On Dec. 3 in New York City at The Helen Mills Theater, MPG & MediaContacts, Havas siblings, will stage its quarterly forum, The Collaborative Alliance, where content creators, technologists, distributors and researchers meet to vet their interactive televisual propositions (television, broadband, wireless and out of home).
The most pressing problem on the horizon for television advertising sales groups is the looming glut of unsold local inventory. New advertising-supported digital networks, high-definition programming, local digital subchannels, addressable advertising, telecom services that compete with cable, broadband television from the networks and (relatively) independent services like Hulu -- scale is becoming more difficult to achieve every day. So what is the Television Bureau of Advertising working on? L3 ratings? Really?
Social media. Community. Tagging. Commenting. All these are the buzz words associated with the application of social media to content. But does it matter in the TV world -- materially, that is? Maybe, but I am not convinced.
When you think of media innovation, the harnessing of the latest technologies and the reinvention of business processes, you probably don't then think of pizzas (unless that kind of mental exercise makes you hungry).But maybe you should.
A few weeks ago, media buying agency MPG, a sibling in the Havas family, birthed a new out of home digital video/experiential group, Chrysalis, cocooned by Connie Garrido. In celebration, Steve Lanzano, MPG COO, threw a party last week at MPG headquarters. Suzanne Alecia, president of the Out-Of-Home Video Advertising Bureau (OVAB), was tasked with providing the entertainment. The concept was simple: expose members of the Havas family (MPGers, MediaContacters) along with its clients to the wonders of digital video advertising in the place-based video realm to encourage integration into future planning and buying stratagems.
Leave it to Showtime to work both sides of the same genre coin (and I mean that in a good way). Staring down the last season of "The L Word," arguably a game-changer in the portrayal of lesbian, bisexual and transgender women on cable television, Showtime announced a few months back a spin-off that would shoot after the final season. The show is created by "L-Word" show runner Ilene Chaiken, who (here is the kicker) will take a storyline from the linear program and extend it into an online series. If Showtime moves, the Webisodes will segue into a new ...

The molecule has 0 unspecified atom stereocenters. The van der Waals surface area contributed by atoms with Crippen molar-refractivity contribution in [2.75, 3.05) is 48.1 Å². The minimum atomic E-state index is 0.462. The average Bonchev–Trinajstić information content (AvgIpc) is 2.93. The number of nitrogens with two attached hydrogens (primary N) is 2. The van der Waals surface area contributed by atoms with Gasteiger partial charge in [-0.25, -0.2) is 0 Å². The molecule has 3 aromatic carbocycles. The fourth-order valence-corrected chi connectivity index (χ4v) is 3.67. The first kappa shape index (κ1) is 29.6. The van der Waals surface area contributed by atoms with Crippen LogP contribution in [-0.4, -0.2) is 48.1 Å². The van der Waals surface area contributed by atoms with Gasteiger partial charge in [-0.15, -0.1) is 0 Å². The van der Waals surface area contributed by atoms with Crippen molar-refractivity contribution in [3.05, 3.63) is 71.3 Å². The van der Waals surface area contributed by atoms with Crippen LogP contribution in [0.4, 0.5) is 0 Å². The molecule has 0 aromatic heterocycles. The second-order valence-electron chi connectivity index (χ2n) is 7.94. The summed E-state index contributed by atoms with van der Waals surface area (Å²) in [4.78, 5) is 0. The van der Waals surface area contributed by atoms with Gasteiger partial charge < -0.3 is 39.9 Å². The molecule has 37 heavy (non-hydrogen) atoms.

Don't know. Never been caught -- though sighted, cited but not convicted. Supreme Court orally arguing. First time in 30 years. Broadcast indecency standards.
The lesson is clear: good tuning data be damned, it is really all about crummy viewership data. While I will be the first to cede that data obtained from set-top boxes is tuning data and not viewing data, there is the small issue of relevance. When the subset of a small, opt-in panel watching a particular network is in the low double digits -- as it is for nearly all locally inserted, advertising supported television stations and networks -- the demographic data is inherently error-prone and the resulting demographic ratings rife with error. It would not matter if the process ...
If you believe in the power of the crowds, if you believe in the power of hope, and if you believe in the power of change, then this week has been quite a ride. But what I want to do is to look at what happened on the political landscape -- change -- and apply it to our business.
OK, so you may not agree with the last part of the title for this column, but that's fine, since this isn't about whether or not the right guy won -- we won't know that for a while yet. Although I confess I wanted Obama to carry the day, this piece is about media, not politics, so you can read on without fear of any partisan proselytizing from me.